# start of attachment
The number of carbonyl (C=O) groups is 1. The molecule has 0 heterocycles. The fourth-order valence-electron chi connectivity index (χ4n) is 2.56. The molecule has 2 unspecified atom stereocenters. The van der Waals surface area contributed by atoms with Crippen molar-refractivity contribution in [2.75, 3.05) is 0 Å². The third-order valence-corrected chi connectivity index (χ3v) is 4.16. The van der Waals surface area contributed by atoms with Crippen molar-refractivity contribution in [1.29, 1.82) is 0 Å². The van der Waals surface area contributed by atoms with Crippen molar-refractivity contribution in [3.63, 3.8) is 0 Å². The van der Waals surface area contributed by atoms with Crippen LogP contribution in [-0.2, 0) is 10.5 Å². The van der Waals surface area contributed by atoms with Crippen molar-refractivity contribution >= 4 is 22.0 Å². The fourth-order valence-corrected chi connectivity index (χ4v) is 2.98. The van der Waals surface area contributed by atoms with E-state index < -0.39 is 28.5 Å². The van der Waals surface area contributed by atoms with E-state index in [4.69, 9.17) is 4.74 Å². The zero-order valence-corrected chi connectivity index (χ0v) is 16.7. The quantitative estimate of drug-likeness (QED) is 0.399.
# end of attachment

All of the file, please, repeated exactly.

The number of carbonyl (C=O) groups is 1. The molecule has 0 heterocycles. The fourth-order valence-electron chi connectivity index (χ4n) is 2.56. The molecule has 2 unspecified atom stereocenters. The van der Waals surface area contributed by atoms with Crippen molar-refractivity contribution in [2.75, 3.05) is 0 Å². The third-order valence-corrected chi connectivity index (χ3v) is 4.16. The van der Waals surface area contributed by atoms with Crippen molar-refractivity contribution in [1.29, 1.82) is 0 Å². The van der Waals surface area contributed by atoms with Crippen molar-refractivity contribution in [3.63, 3.8) is 0 Å². The van der Waals surface area contributed by atoms with Crippen LogP contribution in [-0.2, 0) is 10.5 Å². The van der Waals surface area contributed by atoms with Crippen molar-refractivity contribution >= 4 is 22.0 Å². The fourth-order valence-corrected chi connectivity index (χ4v) is 2.98. The van der Waals surface area contributed by atoms with E-state index < -0.39 is 28.5 Å². The van der Waals surface area contributed by atoms with E-state index in [4.69, 9.17) is 4.74 Å². The zero-order valence-corrected chi connectivity index (χ0v) is 16.7. The quantitative estimate of drug-likeness (QED) is 0.399.